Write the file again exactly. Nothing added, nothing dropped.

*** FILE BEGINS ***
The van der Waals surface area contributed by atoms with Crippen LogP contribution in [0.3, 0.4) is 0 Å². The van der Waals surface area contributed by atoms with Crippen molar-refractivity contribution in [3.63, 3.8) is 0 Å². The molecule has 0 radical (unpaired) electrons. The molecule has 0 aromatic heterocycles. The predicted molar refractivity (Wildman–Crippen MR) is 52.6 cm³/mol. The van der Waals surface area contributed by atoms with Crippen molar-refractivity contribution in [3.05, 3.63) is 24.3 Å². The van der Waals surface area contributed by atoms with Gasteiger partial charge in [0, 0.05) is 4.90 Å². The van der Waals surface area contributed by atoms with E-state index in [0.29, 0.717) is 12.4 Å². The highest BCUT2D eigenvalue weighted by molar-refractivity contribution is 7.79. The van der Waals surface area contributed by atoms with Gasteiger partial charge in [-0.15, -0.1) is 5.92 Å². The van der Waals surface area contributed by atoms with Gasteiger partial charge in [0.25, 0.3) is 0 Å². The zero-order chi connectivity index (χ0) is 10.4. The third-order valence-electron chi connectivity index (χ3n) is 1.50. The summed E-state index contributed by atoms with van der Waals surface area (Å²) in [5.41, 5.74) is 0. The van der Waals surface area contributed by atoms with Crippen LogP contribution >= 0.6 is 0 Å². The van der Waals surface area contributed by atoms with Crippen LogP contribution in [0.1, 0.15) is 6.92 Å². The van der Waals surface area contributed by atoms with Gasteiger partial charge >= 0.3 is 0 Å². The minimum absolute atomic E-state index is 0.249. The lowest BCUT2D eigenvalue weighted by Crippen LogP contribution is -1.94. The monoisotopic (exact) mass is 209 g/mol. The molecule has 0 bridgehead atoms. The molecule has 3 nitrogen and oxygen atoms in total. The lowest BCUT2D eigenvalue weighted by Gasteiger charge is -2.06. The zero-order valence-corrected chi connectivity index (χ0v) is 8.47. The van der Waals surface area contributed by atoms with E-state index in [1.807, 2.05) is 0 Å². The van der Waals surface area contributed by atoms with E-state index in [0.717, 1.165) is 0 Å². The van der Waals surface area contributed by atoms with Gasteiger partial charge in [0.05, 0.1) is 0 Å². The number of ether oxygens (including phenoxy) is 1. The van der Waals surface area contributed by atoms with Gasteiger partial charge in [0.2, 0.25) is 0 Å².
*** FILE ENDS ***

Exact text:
The van der Waals surface area contributed by atoms with Crippen LogP contribution in [0.3, 0.4) is 0 Å². The van der Waals surface area contributed by atoms with Crippen molar-refractivity contribution in [3.63, 3.8) is 0 Å². The molecule has 0 radical (unpaired) electrons. The molecule has 0 aromatic heterocycles. The predicted molar refractivity (Wildman–Crippen MR) is 52.6 cm³/mol. The van der Waals surface area contributed by atoms with Crippen molar-refractivity contribution in [3.05, 3.63) is 24.3 Å². The van der Waals surface area contributed by atoms with Gasteiger partial charge in [0, 0.05) is 4.90 Å². The van der Waals surface area contributed by atoms with E-state index in [0.29, 0.717) is 12.4 Å². The highest BCUT2D eigenvalue weighted by molar-refractivity contribution is 7.79. The van der Waals surface area contributed by atoms with Gasteiger partial charge in [-0.15, -0.1) is 5.92 Å². The van der Waals surface area contributed by atoms with Gasteiger partial charge in [0.25, 0.3) is 0 Å². The zero-order chi connectivity index (χ0) is 10.4. The third-order valence-electron chi connectivity index (χ3n) is 1.50. The summed E-state index contributed by atoms with van der Waals surface area (Å²) in [5.41, 5.74) is 0. The van der Waals surface area contributed by atoms with Crippen LogP contribution >= 0.6 is 0 Å². The van der Waals surface area contributed by atoms with Crippen LogP contribution in [0.1, 0.15) is 6.92 Å². The van der Waals surface area contributed by atoms with Gasteiger partial charge >= 0.3 is 0 Å². The minimum absolute atomic E-state index is 0.249. The lowest BCUT2D eigenvalue weighted by Crippen LogP contribution is -1.94. The monoisotopic (exact) mass is 209 g/mol. The molecule has 0 bridgehead atoms. The molecule has 3 nitrogen and oxygen atoms in total. The lowest BCUT2D eigenvalue weighted by Gasteiger charge is -2.06. The zero-order valence-corrected chi connectivity index (χ0v) is 8.47. The van der Waals surface area contributed by atoms with E-state index in [1.807, 2.05) is 0 Å². The van der Waals surface area contributed by atoms with E-state index in [0.717, 1.165) is 0 Å². The van der Waals surface area contributed by atoms with Gasteiger partial charge in [0.05, 0.1) is 0 Å². The number of ether oxygens (including phenoxy) is 1. The van der Waals surface area contributed by atoms with Gasteiger partial charge in [0.2, 0.25) is 0 Å².